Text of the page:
When it bought mobile media-sharing startup Twango last year, Nokia said it would use the Redmond company as a base to expand its presence...
When it bought mobile media-sharing startup Twango last year, Nokia said it would use the Redmond company as a base to expand its presence in the Seattle area. The Finnish wireless giant wasn’t kidding.
The company, the world’s largest handset maker, disclosed plans Thursday for a major research and development facility that it is planning to open this summer in Kirkland, taking the first two floors of a building being remodeled in the Park Place shopping and office complex.
The 25,000-square-foot space has room for up to 125 employees, signaling Nokia’s intentions to tap the region’s pool of wireless and software talent. It will also have a distinctly Nordic feel, with an interior featuring natural woods and bold colors.
“This is going to be a Nokia world-class facility,” said Serena Glover, a Twango co-founder who is now director of entertainment and communities at Nokia.
Most Read Business Stories
- 6 Dr. Seuss books won't be published for racist images
- Amazon sued by Black cloud-computing manager over alleged racial discrimination and sexual harassment
- The penthouse atop Smith Tower is on the rental market for the first time
- Frontier cancels flight, citing maskless passengers
- Costco, Whole Foods rise in Greenpeace rankings of grocery chains' plastic use
It’s a spectacular surge for Twango, which had 10 employees working from Glover’s Redmond basement when it sold to Espoo, Finland-based Nokia last summer. At the time Nokia planned to bring five engineers from Finland and hire five more, bringing the team to 20.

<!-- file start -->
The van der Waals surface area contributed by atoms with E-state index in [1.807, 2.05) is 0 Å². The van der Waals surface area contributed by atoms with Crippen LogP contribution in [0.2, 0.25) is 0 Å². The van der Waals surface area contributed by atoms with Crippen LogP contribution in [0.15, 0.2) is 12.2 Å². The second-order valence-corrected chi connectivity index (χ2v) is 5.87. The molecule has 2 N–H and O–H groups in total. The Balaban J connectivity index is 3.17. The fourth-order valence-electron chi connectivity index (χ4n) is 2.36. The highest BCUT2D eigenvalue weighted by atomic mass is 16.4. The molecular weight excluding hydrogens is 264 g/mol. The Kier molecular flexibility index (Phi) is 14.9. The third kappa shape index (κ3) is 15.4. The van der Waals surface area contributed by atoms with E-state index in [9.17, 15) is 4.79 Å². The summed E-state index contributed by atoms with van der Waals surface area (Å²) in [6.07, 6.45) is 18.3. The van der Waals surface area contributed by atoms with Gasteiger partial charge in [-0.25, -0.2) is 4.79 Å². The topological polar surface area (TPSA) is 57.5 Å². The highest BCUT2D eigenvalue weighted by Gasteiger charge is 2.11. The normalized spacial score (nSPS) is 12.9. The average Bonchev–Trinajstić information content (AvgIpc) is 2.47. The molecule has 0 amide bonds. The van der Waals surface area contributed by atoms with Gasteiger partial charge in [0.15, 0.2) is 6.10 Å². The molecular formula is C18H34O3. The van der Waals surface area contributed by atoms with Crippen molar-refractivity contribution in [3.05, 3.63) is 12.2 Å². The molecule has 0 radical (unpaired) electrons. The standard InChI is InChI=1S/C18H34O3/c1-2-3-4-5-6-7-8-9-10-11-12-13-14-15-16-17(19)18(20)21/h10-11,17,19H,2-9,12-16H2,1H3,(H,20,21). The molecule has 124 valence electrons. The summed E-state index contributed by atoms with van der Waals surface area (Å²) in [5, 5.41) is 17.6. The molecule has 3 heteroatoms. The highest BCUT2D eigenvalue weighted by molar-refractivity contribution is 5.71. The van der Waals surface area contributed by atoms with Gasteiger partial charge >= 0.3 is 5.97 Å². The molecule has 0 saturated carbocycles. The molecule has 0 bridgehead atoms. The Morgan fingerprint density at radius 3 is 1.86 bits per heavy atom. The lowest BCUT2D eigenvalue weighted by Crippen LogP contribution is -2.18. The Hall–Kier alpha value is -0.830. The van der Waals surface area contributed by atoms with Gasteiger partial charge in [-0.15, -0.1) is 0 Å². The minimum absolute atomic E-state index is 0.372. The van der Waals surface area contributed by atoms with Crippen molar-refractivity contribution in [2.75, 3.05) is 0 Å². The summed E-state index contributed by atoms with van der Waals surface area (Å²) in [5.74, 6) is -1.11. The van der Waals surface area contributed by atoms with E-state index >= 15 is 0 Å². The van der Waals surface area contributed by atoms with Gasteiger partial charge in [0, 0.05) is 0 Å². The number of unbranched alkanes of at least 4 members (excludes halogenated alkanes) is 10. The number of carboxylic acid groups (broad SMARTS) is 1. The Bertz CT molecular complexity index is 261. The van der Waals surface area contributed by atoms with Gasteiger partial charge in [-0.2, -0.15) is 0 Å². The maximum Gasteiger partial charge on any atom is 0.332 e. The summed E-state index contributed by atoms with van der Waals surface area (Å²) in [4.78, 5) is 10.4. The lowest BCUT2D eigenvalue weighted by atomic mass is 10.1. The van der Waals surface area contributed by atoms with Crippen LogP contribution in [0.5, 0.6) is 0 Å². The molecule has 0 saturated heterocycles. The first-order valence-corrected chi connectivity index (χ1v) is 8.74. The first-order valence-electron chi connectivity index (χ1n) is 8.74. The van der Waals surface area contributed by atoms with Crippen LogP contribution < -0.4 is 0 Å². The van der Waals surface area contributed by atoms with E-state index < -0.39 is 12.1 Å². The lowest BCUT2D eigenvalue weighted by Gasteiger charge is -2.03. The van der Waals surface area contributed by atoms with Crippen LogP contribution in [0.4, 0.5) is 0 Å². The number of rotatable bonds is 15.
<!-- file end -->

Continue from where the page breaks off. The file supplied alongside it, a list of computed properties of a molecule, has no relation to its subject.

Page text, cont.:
Now Glover, a nine-year Microsoft veteran, is leading a group of 51 building online entertainment and community services that are a key component of Nokia’s online media portal, called Ovi.
It may take several years to fill the Kirkland offices, which will also house some Nokia salespeople in the area, but Glover said the company is serious about its plans to leverage the area’s expertise.
“We’re the beachhead now in Seattle, and Nokia has recognized Seattle as a key market,” she said.
Twango’s service, now called Share, pits Ovi against online-photo-sharing communities such as Yahoo’s Flickr and Google’s Picasa, but Glover said Nokia’s advantages include its huge user base and its technology for handling and sharing digital media on mobile devices.
Another milestone is coming in early summer, when the Twango-developed photo-sharing application is expected to be preloaded for the first time on phones, starting with the upcoming Nokia N78.
Brier Dudley: 206-515-5687 or email@example.com